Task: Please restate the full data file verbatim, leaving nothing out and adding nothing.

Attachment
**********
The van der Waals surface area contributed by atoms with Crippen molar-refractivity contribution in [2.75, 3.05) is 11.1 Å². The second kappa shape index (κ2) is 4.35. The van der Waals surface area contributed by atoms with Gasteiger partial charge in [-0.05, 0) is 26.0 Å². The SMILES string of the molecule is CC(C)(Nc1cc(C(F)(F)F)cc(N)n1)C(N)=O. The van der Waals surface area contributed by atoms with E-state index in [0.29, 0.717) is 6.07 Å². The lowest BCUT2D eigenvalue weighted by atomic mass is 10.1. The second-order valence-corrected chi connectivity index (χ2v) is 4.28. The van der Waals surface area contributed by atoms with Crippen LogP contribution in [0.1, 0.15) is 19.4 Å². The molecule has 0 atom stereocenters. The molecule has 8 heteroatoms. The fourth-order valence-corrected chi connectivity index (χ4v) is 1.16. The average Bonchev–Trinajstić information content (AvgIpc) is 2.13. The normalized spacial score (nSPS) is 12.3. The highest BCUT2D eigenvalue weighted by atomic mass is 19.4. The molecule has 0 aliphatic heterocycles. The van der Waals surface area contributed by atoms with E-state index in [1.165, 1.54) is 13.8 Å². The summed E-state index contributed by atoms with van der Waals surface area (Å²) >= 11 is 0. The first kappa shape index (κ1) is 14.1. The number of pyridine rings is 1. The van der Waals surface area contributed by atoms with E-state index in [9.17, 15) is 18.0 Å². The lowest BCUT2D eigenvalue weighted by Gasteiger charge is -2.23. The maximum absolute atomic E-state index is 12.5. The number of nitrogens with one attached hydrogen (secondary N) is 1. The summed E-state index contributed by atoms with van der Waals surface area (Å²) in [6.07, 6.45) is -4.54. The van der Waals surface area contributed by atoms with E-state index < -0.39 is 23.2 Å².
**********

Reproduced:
The van der Waals surface area contributed by atoms with Crippen molar-refractivity contribution in [2.75, 3.05) is 11.1 Å². The second kappa shape index (κ2) is 4.35. The van der Waals surface area contributed by atoms with Gasteiger partial charge in [-0.05, 0) is 26.0 Å². The SMILES string of the molecule is CC(C)(Nc1cc(C(F)(F)F)cc(N)n1)C(N)=O. The van der Waals surface area contributed by atoms with E-state index in [0.29, 0.717) is 6.07 Å². The lowest BCUT2D eigenvalue weighted by atomic mass is 10.1. The second-order valence-corrected chi connectivity index (χ2v) is 4.28. The van der Waals surface area contributed by atoms with Crippen LogP contribution in [0.1, 0.15) is 19.4 Å². The molecule has 0 atom stereocenters. The molecule has 8 heteroatoms. The fourth-order valence-corrected chi connectivity index (χ4v) is 1.16. The average Bonchev–Trinajstić information content (AvgIpc) is 2.13. The normalized spacial score (nSPS) is 12.3. The highest BCUT2D eigenvalue weighted by atomic mass is 19.4. The molecule has 0 aliphatic heterocycles. The van der Waals surface area contributed by atoms with E-state index in [1.165, 1.54) is 13.8 Å². The summed E-state index contributed by atoms with van der Waals surface area (Å²) >= 11 is 0. The first kappa shape index (κ1) is 14.1. The number of pyridine rings is 1. The van der Waals surface area contributed by atoms with E-state index in [9.17, 15) is 18.0 Å². The lowest BCUT2D eigenvalue weighted by Gasteiger charge is -2.23. The maximum absolute atomic E-state index is 12.5. The number of nitrogens with one attached hydrogen (secondary N) is 1. The summed E-state index contributed by atoms with van der Waals surface area (Å²) in [6.07, 6.45) is -4.54. The van der Waals surface area contributed by atoms with E-state index < -0.39 is 23.2 Å².